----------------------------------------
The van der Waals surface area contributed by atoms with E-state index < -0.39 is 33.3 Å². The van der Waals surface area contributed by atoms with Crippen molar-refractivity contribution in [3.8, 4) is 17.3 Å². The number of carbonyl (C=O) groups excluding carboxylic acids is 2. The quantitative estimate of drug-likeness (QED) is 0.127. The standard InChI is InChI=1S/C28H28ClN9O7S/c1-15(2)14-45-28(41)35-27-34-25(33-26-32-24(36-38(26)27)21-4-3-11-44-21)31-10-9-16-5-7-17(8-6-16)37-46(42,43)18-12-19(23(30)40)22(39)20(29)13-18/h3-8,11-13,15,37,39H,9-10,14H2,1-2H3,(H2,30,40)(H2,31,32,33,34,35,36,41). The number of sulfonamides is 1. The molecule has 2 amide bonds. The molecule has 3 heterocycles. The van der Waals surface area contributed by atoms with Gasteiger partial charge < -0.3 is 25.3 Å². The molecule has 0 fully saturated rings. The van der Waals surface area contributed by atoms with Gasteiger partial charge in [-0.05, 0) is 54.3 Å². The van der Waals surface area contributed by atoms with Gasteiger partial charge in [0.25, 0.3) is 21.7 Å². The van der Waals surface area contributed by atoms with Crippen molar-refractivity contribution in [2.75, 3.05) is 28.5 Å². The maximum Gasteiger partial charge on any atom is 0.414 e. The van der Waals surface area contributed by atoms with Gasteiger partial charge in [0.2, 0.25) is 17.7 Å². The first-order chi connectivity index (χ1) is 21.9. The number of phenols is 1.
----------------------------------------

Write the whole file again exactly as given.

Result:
The van der Waals surface area contributed by atoms with E-state index < -0.39 is 33.3 Å². The van der Waals surface area contributed by atoms with Crippen molar-refractivity contribution in [3.8, 4) is 17.3 Å². The number of carbonyl (C=O) groups excluding carboxylic acids is 2. The quantitative estimate of drug-likeness (QED) is 0.127. The standard InChI is InChI=1S/C28H28ClN9O7S/c1-15(2)14-45-28(41)35-27-34-25(33-26-32-24(36-38(26)27)21-4-3-11-44-21)31-10-9-16-5-7-17(8-6-16)37-46(42,43)18-12-19(23(30)40)22(39)20(29)13-18/h3-8,11-13,15,37,39H,9-10,14H2,1-2H3,(H2,30,40)(H2,31,32,33,34,35,36,41). The number of sulfonamides is 1. The molecule has 2 amide bonds. The molecule has 3 heterocycles. The van der Waals surface area contributed by atoms with Gasteiger partial charge < -0.3 is 25.3 Å². The molecule has 0 fully saturated rings. The van der Waals surface area contributed by atoms with Gasteiger partial charge in [-0.05, 0) is 54.3 Å². The van der Waals surface area contributed by atoms with Gasteiger partial charge in [0.25, 0.3) is 21.7 Å². The van der Waals surface area contributed by atoms with Crippen molar-refractivity contribution in [2.75, 3.05) is 28.5 Å². The maximum Gasteiger partial charge on any atom is 0.414 e. The van der Waals surface area contributed by atoms with Gasteiger partial charge in [0.2, 0.25) is 17.7 Å². The first-order chi connectivity index (χ1) is 21.9. The number of phenols is 1.